By this counsel, God is not asking us to live in destitution. In fact, for parents with children, that might even be irresponsible. But, honestly, does not our obsession with worldly things rob us of more important ones?

Let the Holy Spirit counsel you on what spiritual poverty means for you.

Don’t Just Do Something, Stand There! A Brief Consideration of the Importance of Experience

121014I want to give two thumbs up for good old-fashioned experience, just experiencing life to its top … just having an experience! Too often in today’s hurried age and also in this time of 24×7 news, we rush past experience right to analysis. Too often we insist on knowing immediately what something “means” and what to think about it. This rush to think and analyze often happens before the experience is even over. And, of course, analyzing something before all the facts are in leads to limited, often poor analysis. Two old sayings come to mind:

  1. Don’t Think … Look! – We miss so much of life when we retreat into our brains for immediate analysis. I recently went to an art exhibit called “The Sacred Made Real.” As you walk in, you are handed a thick pamphlet describing each of the works. This is fine, I thought, but before I read a word I wandered through and gazed upon each marvelous work. Some of the works were mysterious to me: “Who was this?” I thought. But the mystery was part of the experience. Only later did I go back and read about each work. I also noticed many people buried in their little pamphlets barely looking at the actual artwork beyond an occasional glance. Most of their time was spent reading. There were others who had headphones on, which allows a better look, but still fills your head with information too soon. Another variant on this saying is “Don’t Think … Listen!” So often when listening to others, we pick up a few words or a sentence and then zap!—our mind lights up as we start thinking about how we’re going to answer them and we miss most of what they are saying to us.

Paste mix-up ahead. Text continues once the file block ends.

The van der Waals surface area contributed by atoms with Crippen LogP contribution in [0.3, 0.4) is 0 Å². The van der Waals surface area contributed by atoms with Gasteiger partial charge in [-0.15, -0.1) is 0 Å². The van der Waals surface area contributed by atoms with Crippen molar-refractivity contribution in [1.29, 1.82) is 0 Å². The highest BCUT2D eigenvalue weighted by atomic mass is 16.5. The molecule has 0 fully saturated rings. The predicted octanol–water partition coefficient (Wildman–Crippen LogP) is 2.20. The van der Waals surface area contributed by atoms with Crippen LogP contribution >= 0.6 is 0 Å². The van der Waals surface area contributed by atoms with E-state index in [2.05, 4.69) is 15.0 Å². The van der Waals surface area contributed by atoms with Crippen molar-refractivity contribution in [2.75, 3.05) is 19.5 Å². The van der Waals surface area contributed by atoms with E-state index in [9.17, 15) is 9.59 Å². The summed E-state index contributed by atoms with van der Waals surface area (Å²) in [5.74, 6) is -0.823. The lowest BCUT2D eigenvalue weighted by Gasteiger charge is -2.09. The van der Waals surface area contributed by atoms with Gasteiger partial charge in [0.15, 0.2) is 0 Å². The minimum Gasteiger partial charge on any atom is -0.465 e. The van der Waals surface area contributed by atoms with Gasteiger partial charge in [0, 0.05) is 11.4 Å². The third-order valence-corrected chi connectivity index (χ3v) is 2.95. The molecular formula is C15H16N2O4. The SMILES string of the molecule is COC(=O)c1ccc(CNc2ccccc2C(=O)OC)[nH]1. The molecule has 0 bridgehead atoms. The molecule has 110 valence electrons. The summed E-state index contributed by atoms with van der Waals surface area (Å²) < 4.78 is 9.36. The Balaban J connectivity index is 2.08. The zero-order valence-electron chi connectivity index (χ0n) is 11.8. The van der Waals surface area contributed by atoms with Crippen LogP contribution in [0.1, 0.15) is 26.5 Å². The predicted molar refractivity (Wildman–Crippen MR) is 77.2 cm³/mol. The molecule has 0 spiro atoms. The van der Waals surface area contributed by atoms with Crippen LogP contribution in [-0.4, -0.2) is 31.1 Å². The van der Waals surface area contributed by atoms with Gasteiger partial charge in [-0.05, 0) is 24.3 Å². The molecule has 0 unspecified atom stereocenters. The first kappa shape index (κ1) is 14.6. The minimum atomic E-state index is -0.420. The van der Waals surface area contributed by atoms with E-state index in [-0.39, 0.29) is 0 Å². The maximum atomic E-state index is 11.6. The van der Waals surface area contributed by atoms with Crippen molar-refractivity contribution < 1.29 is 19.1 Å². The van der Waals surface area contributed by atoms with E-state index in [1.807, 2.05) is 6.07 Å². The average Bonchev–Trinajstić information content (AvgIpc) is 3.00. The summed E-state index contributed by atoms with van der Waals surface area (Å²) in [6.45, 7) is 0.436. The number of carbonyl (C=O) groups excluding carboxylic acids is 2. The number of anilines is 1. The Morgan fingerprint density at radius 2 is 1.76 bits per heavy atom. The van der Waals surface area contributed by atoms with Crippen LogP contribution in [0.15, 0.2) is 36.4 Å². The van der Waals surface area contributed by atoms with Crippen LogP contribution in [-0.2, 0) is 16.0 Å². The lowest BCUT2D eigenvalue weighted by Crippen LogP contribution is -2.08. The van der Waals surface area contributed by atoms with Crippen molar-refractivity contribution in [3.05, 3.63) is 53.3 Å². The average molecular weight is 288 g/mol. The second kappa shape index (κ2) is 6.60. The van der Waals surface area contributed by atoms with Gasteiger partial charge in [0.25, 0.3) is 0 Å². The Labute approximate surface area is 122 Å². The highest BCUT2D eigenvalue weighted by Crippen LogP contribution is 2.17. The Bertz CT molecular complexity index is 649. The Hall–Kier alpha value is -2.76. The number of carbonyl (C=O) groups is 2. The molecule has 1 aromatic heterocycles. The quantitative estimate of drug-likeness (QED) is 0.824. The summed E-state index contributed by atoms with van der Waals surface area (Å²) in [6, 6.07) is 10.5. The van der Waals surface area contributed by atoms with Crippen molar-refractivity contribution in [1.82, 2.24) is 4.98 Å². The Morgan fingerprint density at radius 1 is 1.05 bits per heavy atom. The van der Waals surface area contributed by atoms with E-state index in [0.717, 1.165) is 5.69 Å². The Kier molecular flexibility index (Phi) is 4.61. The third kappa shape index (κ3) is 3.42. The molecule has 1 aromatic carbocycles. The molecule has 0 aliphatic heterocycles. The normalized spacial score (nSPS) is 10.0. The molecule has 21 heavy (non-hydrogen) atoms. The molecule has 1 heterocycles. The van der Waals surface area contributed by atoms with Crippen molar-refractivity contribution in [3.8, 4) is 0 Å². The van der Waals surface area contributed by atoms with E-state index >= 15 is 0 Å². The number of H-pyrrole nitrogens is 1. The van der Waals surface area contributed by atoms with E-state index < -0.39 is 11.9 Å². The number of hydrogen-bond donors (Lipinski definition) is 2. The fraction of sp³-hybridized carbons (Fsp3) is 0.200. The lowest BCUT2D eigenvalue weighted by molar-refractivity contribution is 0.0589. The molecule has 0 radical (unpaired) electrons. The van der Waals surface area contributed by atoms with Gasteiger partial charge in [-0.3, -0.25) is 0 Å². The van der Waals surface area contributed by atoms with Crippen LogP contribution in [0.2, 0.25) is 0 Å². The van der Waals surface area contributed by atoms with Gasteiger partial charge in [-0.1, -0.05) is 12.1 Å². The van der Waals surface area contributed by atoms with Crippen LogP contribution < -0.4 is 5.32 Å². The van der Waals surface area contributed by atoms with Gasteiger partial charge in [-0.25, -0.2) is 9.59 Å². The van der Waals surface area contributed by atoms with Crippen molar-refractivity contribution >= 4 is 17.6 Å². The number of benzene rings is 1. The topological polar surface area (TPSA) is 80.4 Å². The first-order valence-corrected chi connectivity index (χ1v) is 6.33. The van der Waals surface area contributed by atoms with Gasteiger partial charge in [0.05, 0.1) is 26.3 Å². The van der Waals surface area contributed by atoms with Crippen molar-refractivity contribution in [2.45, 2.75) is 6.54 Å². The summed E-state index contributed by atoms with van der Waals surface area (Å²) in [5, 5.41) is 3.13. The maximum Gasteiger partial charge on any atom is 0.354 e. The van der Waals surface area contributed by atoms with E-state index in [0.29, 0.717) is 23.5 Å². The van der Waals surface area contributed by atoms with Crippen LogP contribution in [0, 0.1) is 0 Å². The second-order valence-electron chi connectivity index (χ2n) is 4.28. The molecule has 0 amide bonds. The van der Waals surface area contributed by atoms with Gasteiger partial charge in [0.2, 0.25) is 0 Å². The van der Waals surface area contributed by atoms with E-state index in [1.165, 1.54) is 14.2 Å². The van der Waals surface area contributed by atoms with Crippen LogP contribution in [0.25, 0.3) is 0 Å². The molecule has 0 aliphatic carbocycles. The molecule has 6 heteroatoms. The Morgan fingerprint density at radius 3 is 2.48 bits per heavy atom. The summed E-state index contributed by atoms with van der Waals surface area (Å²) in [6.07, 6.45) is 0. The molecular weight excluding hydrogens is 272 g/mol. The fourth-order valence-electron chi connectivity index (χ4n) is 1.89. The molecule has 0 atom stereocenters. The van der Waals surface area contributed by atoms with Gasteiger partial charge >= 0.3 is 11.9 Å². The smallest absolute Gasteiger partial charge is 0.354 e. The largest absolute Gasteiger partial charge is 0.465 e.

2. Don’t just do something, stand there. – With all of our activism, we seldom savor life. Few people take a Sabbath rest anymore. Few eat dinner with their families. Few even know how to chill and just relax. Even vacations are often packed so full of activities and destinations that there is little time to actually experience what one is doing. I live near the U.S. Capitol, and observing how some people are so busy taking pictures of it, I wonder if they ever really see or experience the Capitol.

Even in the sacred liturgy we get things wrong today. Consider the following:

  1. It’s a First Holy Communion or perhaps a wedding. As the children come down the aisle, or perhaps the bride, dozens of cameras and cell phones are held aloft. Annoying flashes go off, creating a strobe effect. People scramble to get into better positions for a picture. In recent years, I have had to forbid the use of cameras. For a wedding, the bride and groom are permitted to hire a professional photographer. For First Holy Communion and Confirmation, we permit one professional photographer to take pictures for the entire group. But otherwise, I instruct the assembled people that the point of the Liturgy is to worship God, to pray, and to experience the Lord’s ministry to us. I insist that they put away their cameras and actually experience the Sacrament being celebrated and the mysteries unfolding before them.
  2. A few years ago, I was privileged to be among the chief clergy for a Solemn High Pontifical Mass in the Old Latin Form at the Basilica here in D.C. The liturgy was quite complicated, to be sure. We rehearsed the day before and as the rehearsal drew to a close I said to whole crew of clergy and servers, “OK, tomorrow during the Mass, don’t forget to worship God!” We all laughed because it is possible to get so wrapped up in thinking about what is next, and about what I have to do, that we forget to pray! The next day, I told God that no matter what, I was here to worship Him. I am grateful that He gave me a true spirit of recollection at that Mass. I did mix up a minor detail, but in the end, I experienced God and did not forget to worship Him. Success! Thank you, Lord!